Scientists are underlining that the continuing economic crisis in Greece, combined with uncertainty about the future and insecurity, is increasing depression rates dramatically and threatening their health.
The Athens News reported that as many as of 33% of women and 25% of men (about 1.1 million women and 850,000 men) are suffering from mild to serious depression. Health care professionals said that worries over their lifestyle changes are adversely affecting Greeks.
According to the results of a worldwide study on mental health carried out recently in 17 countries, about 5 percent of people reported experiencing an episode of depression in the past year. The disease can affect people from all walks of life and in certain serious cases it can lead to suicide, experts say.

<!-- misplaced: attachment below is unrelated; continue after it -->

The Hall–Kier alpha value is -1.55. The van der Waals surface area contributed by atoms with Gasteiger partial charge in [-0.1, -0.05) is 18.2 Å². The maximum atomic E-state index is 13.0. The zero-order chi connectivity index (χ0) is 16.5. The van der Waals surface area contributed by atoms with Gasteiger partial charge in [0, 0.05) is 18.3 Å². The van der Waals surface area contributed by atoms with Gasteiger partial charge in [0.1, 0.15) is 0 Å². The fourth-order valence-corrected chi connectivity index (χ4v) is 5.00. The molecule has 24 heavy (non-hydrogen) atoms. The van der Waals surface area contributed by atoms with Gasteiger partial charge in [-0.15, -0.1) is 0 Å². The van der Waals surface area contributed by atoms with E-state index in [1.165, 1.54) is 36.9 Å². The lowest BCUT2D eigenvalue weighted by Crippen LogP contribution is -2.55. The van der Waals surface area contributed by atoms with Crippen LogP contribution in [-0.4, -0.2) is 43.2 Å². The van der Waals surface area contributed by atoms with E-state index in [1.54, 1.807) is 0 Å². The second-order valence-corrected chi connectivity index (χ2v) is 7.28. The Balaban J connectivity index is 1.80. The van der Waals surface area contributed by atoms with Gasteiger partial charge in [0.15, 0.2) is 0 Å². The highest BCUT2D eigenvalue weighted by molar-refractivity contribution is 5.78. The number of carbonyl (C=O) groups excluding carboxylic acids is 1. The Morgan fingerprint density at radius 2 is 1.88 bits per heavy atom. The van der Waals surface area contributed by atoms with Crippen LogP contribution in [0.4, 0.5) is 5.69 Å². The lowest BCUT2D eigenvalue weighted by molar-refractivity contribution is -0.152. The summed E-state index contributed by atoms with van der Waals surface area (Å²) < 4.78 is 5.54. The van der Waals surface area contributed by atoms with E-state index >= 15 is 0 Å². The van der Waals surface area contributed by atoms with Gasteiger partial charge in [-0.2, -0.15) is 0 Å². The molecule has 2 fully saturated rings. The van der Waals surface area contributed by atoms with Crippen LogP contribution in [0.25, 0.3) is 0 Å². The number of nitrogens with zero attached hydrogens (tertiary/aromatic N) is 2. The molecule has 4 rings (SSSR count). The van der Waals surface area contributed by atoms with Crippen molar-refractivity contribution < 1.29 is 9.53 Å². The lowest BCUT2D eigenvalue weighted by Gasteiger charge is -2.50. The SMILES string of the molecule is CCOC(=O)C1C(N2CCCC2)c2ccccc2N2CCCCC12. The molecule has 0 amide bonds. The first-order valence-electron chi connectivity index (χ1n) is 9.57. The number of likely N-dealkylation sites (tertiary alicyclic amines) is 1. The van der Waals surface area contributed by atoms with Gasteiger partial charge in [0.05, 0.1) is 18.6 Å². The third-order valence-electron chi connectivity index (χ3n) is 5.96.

Every year and all over the world about one million lives are lost due to suicides, or about 3,000 deaths on a daily basis. Suicide in Greece has risen by a third since the criss hit, according to medical sources. On Sept. 6, protesting firemen, police, and coastguard staged hangings outside of parliament to draw attention to the increased suicides in the face of austerity and the crisis.
According to the World Health Organization, by the year 2020, depression will be the second most common reason for inability to work and by 2030 the first, unless drastic measures are taken to combat it.